Capital Thinking Update - November 21, 2011

    View Author 21 November 2011

    General Legislative

    The House and Senate will be in recess the week of November 21, 2011. The House will meet on Tuesday, November 29, 2011. The Senate will convene at 1:00 p.m. on Monday, November 28, 2011.  Following any Leader remarks, the Senate will resume consideration of S.1867, the “Department of Defense Authorization Act.” At 5:00 p.m., the Senate will consider the nomination of Christopher Droney, of Connecticut, to be United States Circuit Judge for the Second Circuit. At approximately 5:30 p.m., the Senate will conduct a roll call vote on confirmation of the Droney nomination. 

    Budget, Appropriations


    • First FY2012 Appropriations Minibus Signed into Law. On Thursday, November 17, the House adopted the first FY2012 minibus appropriations conference report by a vote of 298 to 121. Hours later the Senate also approved the measure by a vote of 70 to 30 and the President signed it into law via autopen on Friday, November 18. As previously reported, the package combined the Agriculture, Commerce-Justice-Science, and Transportation-Housing appropriations bills and provides a total of $128 billion in discretionary funding, which adheres to the spending cap established in the Budget Control Act (P.L. 112-25). The measure also includes another FY2012 Continuing Resolution (CR) which will fund all other federal operations through December 16. Over 100 House Republicans voted against the measure because it did not utilize the lower spending cap put forth in the House Budget Resolution (H. Con. Res. 34) and because of concerns over federal mortgage loan provisions.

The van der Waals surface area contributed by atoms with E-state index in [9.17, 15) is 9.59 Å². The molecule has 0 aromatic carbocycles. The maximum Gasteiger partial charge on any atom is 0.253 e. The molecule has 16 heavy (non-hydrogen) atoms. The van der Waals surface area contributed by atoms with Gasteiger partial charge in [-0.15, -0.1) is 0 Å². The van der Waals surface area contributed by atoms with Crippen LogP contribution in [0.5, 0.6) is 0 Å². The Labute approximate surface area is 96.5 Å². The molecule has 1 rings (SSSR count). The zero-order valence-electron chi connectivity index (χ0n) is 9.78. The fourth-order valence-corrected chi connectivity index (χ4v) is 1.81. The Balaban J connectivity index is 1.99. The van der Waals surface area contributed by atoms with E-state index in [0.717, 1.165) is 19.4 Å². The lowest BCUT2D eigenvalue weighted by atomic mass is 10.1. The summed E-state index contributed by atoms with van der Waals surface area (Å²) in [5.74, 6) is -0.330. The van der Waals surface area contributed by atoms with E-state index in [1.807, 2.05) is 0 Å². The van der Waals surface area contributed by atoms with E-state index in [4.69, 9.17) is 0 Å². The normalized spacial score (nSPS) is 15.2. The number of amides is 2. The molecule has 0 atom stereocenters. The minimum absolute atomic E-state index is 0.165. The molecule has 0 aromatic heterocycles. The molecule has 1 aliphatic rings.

• Second FY2012 Appropriations Minibus Stalls in the Senate. Movement on the second FY2012 appropriations minibus, slated to combine the Energy and Water (H.R. 2354), Financial Services (S. 1573), and State-Foreign Operations (S. 1601) spending bills, came to a halt last week. Senate Majority Leader Harry Reid (D-NV) was unable to secure unanimous consent to combine the three measures. With amendments amassing and a point of order proposed by Senator Jim DeMint (R-SC), the final procedural roadblock came up over a provision regarding U.S. financial institutions doing business in Cuba. Appropriators will now move towards an omnibus measure including the nine remaining spending bills instead of pushing for smaller packages in an effort to resolve the FY2012 appropriations process by the end of the year. With 101 Republicans voting against the first minibus, House leaders will need to retain Democratic support to pass an omnibus package, especially because there may be broader Republican opposition to the controversial Labor-HHS-Education, State-Foreign Operations, and Interior-Environment bills.
    • House Vote on Balanced Budget Amendment. On Friday, November 18, the House rejected a balanced budget amendment (H.J. Res. 2) by a vote of 261 to 165. Despite having 242 co-sponsors, the measure fell short of the two-thirds majority required for passage. In addition to mandating an annual balanced budget, the amendment would have required three-fifths majority of Congress to raise the debt ceiling. The vote was required as part of the Budget Control Act (P.L. 112-25).




    • Education Research Programs. On Wednesday, November 16, the House Education and the Workforce Subcommittee on Early Childhood, Elementary, and Secondary Education held a hearing titled “Education Research: Identifying Effective Programs to Support Students and Teachers.”  During the hearing, members learned how education research informs curriculum development, teacher training and student achievement.  Members also used the hearing to determine how specific research requirements (or lack of requirements) would make education research more effective and applicable to schools and teachers.